Adventure Canada began as a dream. The Swan brothers, Matthew and Bill—and their good friend David Freeze—had been enjoying an adventurous life as white-water rafting guides on the Ottawa River when they came up with the idea of getting a bit farther afield and began taking travellers “off the map”.
By 1988, the young entrepreneurs were taking travellers from the south on backpacking and camping trips to what is now Nunavut. For several years, they learned on the fly—losing money, but learning how to build relationships in the North, learning how to handle logistics, and especially, how to appeal to adventure-seeking travellers. As it turned out, there were plenty of folks eager to get off the beaten trail: life-learners who wanted authentic experiences in less-travelled places. They sought out adventure on the west coast of Canada, too, leading expeditions by horseback in the Rockies. Adventure Canada’s first trip ever was hiking in Auyuittuq National Park, out of Pangnirtung.
Within a few years, a request came in from the Art Gallery of Ontario, seeking to bring a group of forty art lovers to Kinngait (Cape Dorset). Could Adventure Canada handle it?
Of course, Matt, Bill, and Dave said yes—despite knowing there weren’t enough hotel rooms in Cape Dorset to handle the crowd! That’s when they hit on the brilliant solution that has been Adventure Canada’s stock-in-trade ever since: ships. Aboard ships, travellers could eat and sleep in relative comfort without straining the resources of Arctic communities. Aboard ships, passengers could go from place to place in those vast areas unserved by roads. Aboard ships, the collaboration and bonding among the staff created energy and enthusiasm that made for a very special team atmosphere. And aboard ships, learning, exploring, and creating together became Adventure Canada’s signature style.
Before long, Adventure Canada was regularly running trips to three of Canada’s coastlines. In 1993, a dream was born with the launch of the Environmental Discovery Series on the west coast. In 1994, Adventure Canada launched Project Arctic Coast, aboard the expedition cruise vessels of the day: icebreakers, research ships, former navy spy-ships. In 1995, we launched our first trip to the Labrador Coast, pioneering expedition cruising in the fjords of the Torngat Mountains of Nunatsiavut.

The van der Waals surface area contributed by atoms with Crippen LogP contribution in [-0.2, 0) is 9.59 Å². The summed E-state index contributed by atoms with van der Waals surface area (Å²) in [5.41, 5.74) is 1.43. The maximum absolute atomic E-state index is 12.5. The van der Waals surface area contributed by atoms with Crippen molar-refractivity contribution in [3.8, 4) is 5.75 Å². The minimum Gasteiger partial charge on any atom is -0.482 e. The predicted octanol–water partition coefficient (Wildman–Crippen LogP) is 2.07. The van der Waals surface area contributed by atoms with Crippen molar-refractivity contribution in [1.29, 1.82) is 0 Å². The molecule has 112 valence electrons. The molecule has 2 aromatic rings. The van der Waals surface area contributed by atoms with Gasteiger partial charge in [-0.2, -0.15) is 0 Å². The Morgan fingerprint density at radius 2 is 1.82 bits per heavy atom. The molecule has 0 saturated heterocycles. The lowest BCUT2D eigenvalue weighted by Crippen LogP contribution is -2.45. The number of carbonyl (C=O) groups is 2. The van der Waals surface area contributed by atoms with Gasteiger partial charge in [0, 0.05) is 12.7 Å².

In some cases, the vessels they charted came with working scientists aboard, but Adventure Canada soon began hiring scientists—as well as local artists, musicians, and cultural ambassadors—to enlighten clients while steaming from one amazing place to another. Soon, Adventure Canada was working with Canada’s brightest minds and biggest hearts. We brought Robert Bateman aboard to travel the west coast, introduced David Suzuki to cruising the Arctic, and captivated Farley Mowat with the beauty of Labrador. Margaret Atwood has now travelled with us more than a dozen times!
Today, they travel primarily on the Ocean Endeavour, as well as the Island Solitude, La Pinta, and others. These vessels are more comfortable than the older ships but still dependable, versatile, and purpose-built for Adventure Canada’s unique style of travel. As ever, it’s the nimble Zodiacs (rigid inflatable boats) that really make expedition cruising the adventure that it is. With a fleet of Zodiacs, we’re never more than a few minutes away from an outstanding landing in the world’s most remote destinations. And the diverse staff of educators, researchers, cultural ambassadors, and creativity never ceases to delight, engage, inform, and amaze passengers.